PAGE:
Colby, Henry Bowditch
Age: 22, credited to Bradford, VT
Unit(s): USN, 12th VT INF
Service: enl 8/19/62, m/i 10/4/62, Pvt, Co. H, 12th VT INF, disch 1/22/63, tr to USN, appt. Master's Mate, 1/63, schooner Beauregard (EGBS); Acting ENS, 2/64; steamer Nyack (NAS), 64-65; hon. disch 5/66
See Legend for expansion of abbreviationsVITALS
Birth: 1840, Bradford, VT
Burial: San Francisco National Cemetery, San Francisco, CA
Gravestone researcher/photographer: Carol/Findagrave, #46859893
Findagrave Memorial #: 3523374
Cenotaph: Upper Plain Cemetery, Bradford, VT
Gravestone researcher/photographer: Tom Ledoux
Findagrave Memorial #: 182003186
Alias?: None noted
Pension?: Not Found
College?: Not Found
Veterans Home?: Not Found
(If there are state digraphs above, this soldier spent some time in a state or national soldiers' home in that state after the war)
Remarks: See Benedict's Army Life in Virginia
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San Francisco National Cemetery, CA
Check the cemetery for location/directions and other veterans who may be buried there.
Cenotaph in Upper Plain Cemetery, Bradford, VT
Check the cemetery for location/directions and other veterans who may have cenotaphs there.
Henry B. COLBY was born in 1840 in Bradford, Orange County, Vermont, the son of Moody Colby (1806-1862) and Elizabeth Taylor (1808-). In 1850 he was living in Bradford with his parents. In 1860, Moody and Elizabeth are still living in Bradford, but Henry is not with them. Since, less than three years later, he is appointed a Masters Mate in the Navy, he must have been gaining some experience, either at sea or on Lake Champlain, and thus was absent from home at that time.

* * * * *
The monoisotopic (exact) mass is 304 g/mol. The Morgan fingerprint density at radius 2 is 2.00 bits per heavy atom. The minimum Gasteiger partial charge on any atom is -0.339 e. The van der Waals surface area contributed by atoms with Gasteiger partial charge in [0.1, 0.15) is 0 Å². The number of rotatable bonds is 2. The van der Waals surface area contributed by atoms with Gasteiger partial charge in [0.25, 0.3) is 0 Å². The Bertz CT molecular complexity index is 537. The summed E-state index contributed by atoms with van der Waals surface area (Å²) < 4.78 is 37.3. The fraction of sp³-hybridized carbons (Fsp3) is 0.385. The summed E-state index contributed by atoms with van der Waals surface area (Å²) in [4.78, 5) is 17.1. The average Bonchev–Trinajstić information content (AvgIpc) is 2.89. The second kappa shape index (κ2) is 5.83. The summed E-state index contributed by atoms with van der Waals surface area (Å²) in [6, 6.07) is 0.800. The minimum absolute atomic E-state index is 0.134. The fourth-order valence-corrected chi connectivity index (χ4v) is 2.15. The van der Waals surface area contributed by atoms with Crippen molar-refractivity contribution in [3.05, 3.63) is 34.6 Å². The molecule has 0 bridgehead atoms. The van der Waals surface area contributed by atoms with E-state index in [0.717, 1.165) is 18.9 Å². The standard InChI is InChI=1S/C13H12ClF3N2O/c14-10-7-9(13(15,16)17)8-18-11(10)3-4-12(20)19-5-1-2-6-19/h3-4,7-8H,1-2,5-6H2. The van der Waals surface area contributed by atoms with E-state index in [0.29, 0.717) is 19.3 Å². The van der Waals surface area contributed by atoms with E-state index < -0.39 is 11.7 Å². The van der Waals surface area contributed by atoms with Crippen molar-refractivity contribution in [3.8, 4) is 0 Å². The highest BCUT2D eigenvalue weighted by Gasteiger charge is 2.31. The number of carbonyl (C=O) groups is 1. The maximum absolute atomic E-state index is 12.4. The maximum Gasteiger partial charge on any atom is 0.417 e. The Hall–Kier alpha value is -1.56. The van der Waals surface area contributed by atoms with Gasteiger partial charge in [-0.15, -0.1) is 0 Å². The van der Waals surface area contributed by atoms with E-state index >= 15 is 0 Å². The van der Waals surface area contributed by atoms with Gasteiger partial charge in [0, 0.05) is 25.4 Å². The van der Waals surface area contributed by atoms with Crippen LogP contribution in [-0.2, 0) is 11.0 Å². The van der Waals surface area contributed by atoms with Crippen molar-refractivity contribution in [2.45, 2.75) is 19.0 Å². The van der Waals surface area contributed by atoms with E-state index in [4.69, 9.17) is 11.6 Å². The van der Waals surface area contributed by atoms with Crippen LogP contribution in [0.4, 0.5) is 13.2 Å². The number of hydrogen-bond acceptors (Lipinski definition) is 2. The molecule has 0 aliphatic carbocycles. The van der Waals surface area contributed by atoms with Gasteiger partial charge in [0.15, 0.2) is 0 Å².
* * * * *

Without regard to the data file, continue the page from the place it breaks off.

He enlisted 19 August 1862, and mustered in as a private in Co. H, 12th Vermont Infantry on 4 October 162, and was discharged 22 January 1863 to transfer to the U. S. Navy. He was appointed Master's Mate, U. S. Volunteers, in January 1863, serving in the East Gulf Blockading Squadron. Promoted to Acting Ensign in February 1864. Served on the steamer Nyack, in the North Atlantic Squadron in 1864 and 1865, and was honorably discharged in May 1866.
Timeline of Service as recorded in the Official Records
August 23, 1863